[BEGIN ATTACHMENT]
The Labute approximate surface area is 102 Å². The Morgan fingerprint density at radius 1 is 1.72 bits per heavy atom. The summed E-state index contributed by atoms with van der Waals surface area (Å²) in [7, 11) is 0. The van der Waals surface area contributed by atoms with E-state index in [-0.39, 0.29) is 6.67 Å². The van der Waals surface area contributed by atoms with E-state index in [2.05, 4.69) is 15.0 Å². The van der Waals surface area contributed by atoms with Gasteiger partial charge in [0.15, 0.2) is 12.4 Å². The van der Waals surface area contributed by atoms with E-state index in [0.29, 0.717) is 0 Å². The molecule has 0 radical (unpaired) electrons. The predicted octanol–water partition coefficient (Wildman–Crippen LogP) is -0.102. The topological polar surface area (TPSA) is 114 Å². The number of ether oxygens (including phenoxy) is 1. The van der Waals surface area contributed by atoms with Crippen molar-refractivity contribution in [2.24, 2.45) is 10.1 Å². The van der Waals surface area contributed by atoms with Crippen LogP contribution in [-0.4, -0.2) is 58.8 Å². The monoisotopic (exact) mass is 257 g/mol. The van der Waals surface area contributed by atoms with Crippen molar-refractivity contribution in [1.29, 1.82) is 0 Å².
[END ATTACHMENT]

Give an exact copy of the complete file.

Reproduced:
The Labute approximate surface area is 102 Å². The Morgan fingerprint density at radius 1 is 1.72 bits per heavy atom. The summed E-state index contributed by atoms with van der Waals surface area (Å²) in [7, 11) is 0. The van der Waals surface area contributed by atoms with E-state index in [-0.39, 0.29) is 6.67 Å². The van der Waals surface area contributed by atoms with E-state index in [2.05, 4.69) is 15.0 Å². The van der Waals surface area contributed by atoms with Gasteiger partial charge in [0.15, 0.2) is 12.4 Å². The van der Waals surface area contributed by atoms with E-state index in [0.29, 0.717) is 0 Å². The molecule has 0 radical (unpaired) electrons. The predicted octanol–water partition coefficient (Wildman–Crippen LogP) is -0.102. The topological polar surface area (TPSA) is 114 Å². The number of ether oxygens (including phenoxy) is 1. The van der Waals surface area contributed by atoms with Crippen molar-refractivity contribution in [2.24, 2.45) is 10.1 Å². The van der Waals surface area contributed by atoms with Crippen LogP contribution in [-0.4, -0.2) is 58.8 Å². The monoisotopic (exact) mass is 257 g/mol. The van der Waals surface area contributed by atoms with Crippen molar-refractivity contribution in [1.29, 1.82) is 0 Å².